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Here’s the gist…

  • Interrupt biofilm formation through artificial genetic interference within S. mutans.

Get started.

How to do it?

Test it!

Our result~


Before we get started:

Biofilm formation is part of the reason S. mutans is so devastating to oral health (see [Project Overview] for more information). For adequate oral protection, biofilm formation is a problem we must solve, and we can do so externally, via our probiotic (see [Cleanse: Antibiofilm]), or internally, by altering the genome of S. mutans. This means we need a way to silence the appropriate proteins.

So how are proteins silenced? As we know, proteins are translated from single-stranded mRNAs. Just like eukaryotic cells, bacteria can selectively silence mRNA by transcribing sequences of sRNA, or bacterial small RNA.

These small RNA molecules are usually less than 50bp long, and function by binding to the specified, complementary mRNA strand to prevent ribosome attachment. We decided that targeted sRNA would give us a good shot at silencing proteins in S. mutans.

Next up, we need to find some proteins to silence!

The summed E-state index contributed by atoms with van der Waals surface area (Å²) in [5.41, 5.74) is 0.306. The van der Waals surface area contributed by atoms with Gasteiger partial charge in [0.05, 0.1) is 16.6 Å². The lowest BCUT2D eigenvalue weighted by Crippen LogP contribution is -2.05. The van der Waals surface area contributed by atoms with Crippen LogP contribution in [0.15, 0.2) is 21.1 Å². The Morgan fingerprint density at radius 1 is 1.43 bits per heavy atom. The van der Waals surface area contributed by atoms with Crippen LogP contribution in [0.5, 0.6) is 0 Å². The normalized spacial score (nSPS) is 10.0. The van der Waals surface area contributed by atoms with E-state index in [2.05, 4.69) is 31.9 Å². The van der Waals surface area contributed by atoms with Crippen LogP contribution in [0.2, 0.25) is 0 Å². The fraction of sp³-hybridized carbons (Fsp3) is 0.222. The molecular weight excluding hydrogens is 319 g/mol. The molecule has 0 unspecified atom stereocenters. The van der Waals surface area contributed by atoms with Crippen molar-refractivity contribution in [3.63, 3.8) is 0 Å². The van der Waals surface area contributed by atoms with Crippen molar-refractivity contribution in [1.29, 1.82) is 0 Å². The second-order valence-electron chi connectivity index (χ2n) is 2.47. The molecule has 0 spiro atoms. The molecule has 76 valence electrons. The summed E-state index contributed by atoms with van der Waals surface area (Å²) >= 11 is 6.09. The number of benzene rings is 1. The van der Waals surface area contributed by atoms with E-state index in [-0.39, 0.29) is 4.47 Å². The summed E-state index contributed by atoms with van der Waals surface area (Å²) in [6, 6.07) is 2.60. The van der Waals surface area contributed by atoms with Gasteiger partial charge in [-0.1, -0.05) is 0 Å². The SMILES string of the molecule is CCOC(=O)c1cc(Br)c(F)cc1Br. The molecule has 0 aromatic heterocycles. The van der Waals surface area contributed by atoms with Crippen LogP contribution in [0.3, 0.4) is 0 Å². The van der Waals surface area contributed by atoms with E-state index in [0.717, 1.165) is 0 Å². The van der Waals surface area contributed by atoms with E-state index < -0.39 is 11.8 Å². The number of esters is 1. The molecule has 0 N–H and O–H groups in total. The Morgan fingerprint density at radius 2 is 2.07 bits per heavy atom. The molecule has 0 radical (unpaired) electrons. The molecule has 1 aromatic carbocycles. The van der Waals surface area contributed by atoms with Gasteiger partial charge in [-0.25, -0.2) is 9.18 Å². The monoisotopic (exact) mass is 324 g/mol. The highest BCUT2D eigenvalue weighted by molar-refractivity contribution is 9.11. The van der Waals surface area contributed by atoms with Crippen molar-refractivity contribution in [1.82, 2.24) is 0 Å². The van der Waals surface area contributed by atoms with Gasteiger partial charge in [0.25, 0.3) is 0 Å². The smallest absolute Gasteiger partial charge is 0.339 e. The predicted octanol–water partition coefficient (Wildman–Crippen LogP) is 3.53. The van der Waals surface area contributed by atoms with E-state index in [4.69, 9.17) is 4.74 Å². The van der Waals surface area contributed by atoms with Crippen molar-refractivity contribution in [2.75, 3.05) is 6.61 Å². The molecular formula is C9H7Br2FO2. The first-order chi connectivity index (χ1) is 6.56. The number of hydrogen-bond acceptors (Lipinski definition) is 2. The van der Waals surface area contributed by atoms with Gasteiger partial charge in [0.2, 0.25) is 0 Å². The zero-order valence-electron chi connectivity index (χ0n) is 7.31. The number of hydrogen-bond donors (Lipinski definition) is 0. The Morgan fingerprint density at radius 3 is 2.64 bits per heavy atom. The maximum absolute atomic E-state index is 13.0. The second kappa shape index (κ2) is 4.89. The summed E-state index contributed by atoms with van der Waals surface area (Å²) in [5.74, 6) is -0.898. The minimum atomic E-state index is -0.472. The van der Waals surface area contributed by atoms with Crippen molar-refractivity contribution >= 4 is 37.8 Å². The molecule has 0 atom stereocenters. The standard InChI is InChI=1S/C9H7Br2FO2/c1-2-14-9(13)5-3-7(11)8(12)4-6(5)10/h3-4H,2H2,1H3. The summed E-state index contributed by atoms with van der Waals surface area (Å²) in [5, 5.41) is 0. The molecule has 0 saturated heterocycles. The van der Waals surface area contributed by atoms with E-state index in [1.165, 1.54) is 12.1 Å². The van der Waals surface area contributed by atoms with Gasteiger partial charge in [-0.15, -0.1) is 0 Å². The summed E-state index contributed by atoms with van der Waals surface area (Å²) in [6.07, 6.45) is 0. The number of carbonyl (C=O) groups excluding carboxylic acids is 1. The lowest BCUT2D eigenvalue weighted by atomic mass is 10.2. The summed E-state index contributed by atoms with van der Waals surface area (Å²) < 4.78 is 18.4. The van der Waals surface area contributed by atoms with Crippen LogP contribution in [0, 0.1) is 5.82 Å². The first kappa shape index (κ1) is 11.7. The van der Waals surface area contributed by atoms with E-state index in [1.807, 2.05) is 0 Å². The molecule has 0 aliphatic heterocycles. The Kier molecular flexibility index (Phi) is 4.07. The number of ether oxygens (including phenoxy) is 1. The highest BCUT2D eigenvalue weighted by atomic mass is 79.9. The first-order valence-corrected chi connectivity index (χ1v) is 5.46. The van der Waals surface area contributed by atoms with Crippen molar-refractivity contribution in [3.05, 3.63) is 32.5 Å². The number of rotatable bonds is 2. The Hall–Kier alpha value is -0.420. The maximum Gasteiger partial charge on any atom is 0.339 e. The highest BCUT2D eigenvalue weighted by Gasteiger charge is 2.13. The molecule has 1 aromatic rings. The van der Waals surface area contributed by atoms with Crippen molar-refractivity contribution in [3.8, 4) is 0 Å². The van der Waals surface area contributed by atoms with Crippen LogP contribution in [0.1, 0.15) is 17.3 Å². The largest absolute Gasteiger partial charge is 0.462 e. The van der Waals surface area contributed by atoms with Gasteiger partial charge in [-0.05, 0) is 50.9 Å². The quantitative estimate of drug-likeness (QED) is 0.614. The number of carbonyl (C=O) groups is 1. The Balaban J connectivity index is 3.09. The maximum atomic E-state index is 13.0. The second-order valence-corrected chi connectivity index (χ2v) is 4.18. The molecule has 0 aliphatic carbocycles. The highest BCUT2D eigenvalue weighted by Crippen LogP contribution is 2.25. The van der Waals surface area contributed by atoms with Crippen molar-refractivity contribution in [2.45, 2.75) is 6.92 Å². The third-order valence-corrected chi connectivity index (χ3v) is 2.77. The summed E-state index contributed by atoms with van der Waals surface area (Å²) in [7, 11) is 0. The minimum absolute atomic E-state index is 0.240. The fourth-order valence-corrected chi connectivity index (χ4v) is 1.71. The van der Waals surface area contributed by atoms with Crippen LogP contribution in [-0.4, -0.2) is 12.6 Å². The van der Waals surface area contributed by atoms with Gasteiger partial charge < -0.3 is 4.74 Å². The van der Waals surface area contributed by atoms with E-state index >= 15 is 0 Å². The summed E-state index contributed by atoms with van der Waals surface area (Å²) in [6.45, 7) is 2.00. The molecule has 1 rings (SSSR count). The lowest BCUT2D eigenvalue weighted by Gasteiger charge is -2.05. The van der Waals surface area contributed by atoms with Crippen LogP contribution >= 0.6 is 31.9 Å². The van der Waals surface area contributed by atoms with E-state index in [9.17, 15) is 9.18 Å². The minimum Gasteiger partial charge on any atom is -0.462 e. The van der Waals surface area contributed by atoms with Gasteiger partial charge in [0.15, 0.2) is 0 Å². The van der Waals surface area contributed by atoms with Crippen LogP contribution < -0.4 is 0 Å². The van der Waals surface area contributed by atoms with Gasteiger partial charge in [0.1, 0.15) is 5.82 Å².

So how did we do it?

After careful literature search, we found two candidates:

Histidine kinase 11 (HK11) is a sensor kinase from a two-component signal transduction system. Literature indicates that a knock-out of HK11 resulted in dramatically decreased biofilm formation.

G protein in S. mutans (SGP) is involved in the regulation of intracellular GTP/GDP ratio, response to stress, and other diverse cellular functions. As with HK11, a knock-out of SGP resulted in dramatically decreased biofilm density.

In order to silence these two proteins with sRNA, we synthesized a 24bp strand of non-coding DNA, and transcribed it into the corresponding RNA. This small RNA sequence is our artificial sRNA, and will bind to the TIR (translation initiation region) of our target mRNAs. This prevents the target mRNA from undergoing translation.

The final thing we need is something to help smooth out the whole process. The MicC scaffold is a specially constructed sequence which recruits the Hfq protein. The Hfq protein then helps our sRNA hybridize with its target mRNA, while stabilizing the sRNA-mRNA complex. Note that, since we want the products in RNA form, we also do not need an RBS (ribosome binding site).

At last, our circuit is complete!

Here is what our product would look like:

As mentioned, the sRNA part would bind to the TIR of the target mRNA, while the MicC scaffold recruits the Hfq protein to stabilize the entire structure.

Putting it to the test!

Our result